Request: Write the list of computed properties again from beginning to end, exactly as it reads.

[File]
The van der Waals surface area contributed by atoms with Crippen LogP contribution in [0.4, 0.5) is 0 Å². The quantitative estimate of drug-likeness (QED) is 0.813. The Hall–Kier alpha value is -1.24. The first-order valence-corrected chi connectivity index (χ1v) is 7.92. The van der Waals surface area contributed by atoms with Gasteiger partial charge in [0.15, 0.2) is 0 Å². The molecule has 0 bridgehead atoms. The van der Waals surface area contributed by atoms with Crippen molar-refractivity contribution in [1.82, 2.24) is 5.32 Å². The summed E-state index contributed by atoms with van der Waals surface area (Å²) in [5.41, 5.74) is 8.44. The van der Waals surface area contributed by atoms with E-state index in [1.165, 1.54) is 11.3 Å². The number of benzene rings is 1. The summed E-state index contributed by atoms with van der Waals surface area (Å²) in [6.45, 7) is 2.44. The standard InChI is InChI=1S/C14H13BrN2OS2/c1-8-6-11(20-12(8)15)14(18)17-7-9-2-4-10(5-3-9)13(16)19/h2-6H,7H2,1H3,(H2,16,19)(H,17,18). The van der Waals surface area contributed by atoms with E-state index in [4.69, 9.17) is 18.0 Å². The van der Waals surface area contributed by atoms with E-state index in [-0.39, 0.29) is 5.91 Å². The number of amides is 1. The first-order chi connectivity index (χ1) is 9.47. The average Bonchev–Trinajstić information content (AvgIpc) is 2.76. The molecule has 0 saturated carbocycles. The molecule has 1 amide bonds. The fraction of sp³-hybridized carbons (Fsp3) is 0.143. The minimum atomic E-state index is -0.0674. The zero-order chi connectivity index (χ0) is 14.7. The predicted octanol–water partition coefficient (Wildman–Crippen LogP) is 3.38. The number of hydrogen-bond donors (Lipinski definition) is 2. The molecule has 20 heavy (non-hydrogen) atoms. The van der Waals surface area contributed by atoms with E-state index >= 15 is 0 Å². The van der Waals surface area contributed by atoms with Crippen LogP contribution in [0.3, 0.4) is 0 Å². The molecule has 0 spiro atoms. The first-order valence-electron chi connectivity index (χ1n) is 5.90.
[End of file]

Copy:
The van der Waals surface area contributed by atoms with Crippen LogP contribution in [0.4, 0.5) is 0 Å². The quantitative estimate of drug-likeness (QED) is 0.813. The Hall–Kier alpha value is -1.24. The first-order valence-corrected chi connectivity index (χ1v) is 7.92. The van der Waals surface area contributed by atoms with Gasteiger partial charge in [0.15, 0.2) is 0 Å². The molecule has 0 bridgehead atoms. The van der Waals surface area contributed by atoms with Crippen molar-refractivity contribution in [1.82, 2.24) is 5.32 Å². The summed E-state index contributed by atoms with van der Waals surface area (Å²) in [5.41, 5.74) is 8.44. The van der Waals surface area contributed by atoms with E-state index in [1.165, 1.54) is 11.3 Å². The number of benzene rings is 1. The summed E-state index contributed by atoms with van der Waals surface area (Å²) in [6.45, 7) is 2.44. The standard InChI is InChI=1S/C14H13BrN2OS2/c1-8-6-11(20-12(8)15)14(18)17-7-9-2-4-10(5-3-9)13(16)19/h2-6H,7H2,1H3,(H2,16,19)(H,17,18). The van der Waals surface area contributed by atoms with E-state index in [4.69, 9.17) is 18.0 Å². The van der Waals surface area contributed by atoms with E-state index in [-0.39, 0.29) is 5.91 Å². The number of amides is 1. The first-order chi connectivity index (χ1) is 9.47. The average Bonchev–Trinajstić information content (AvgIpc) is 2.76. The molecule has 0 saturated carbocycles. The molecule has 1 amide bonds. The fraction of sp³-hybridized carbons (Fsp3) is 0.143. The minimum atomic E-state index is -0.0674. The zero-order chi connectivity index (χ0) is 14.7. The predicted octanol–water partition coefficient (Wildman–Crippen LogP) is 3.38. The number of hydrogen-bond donors (Lipinski definition) is 2. The molecule has 20 heavy (non-hydrogen) atoms. The van der Waals surface area contributed by atoms with E-state index >= 15 is 0 Å². The van der Waals surface area contributed by atoms with Crippen LogP contribution in [0.3, 0.4) is 0 Å². The molecule has 0 spiro atoms. The first-order valence-electron chi connectivity index (χ1n) is 5.90.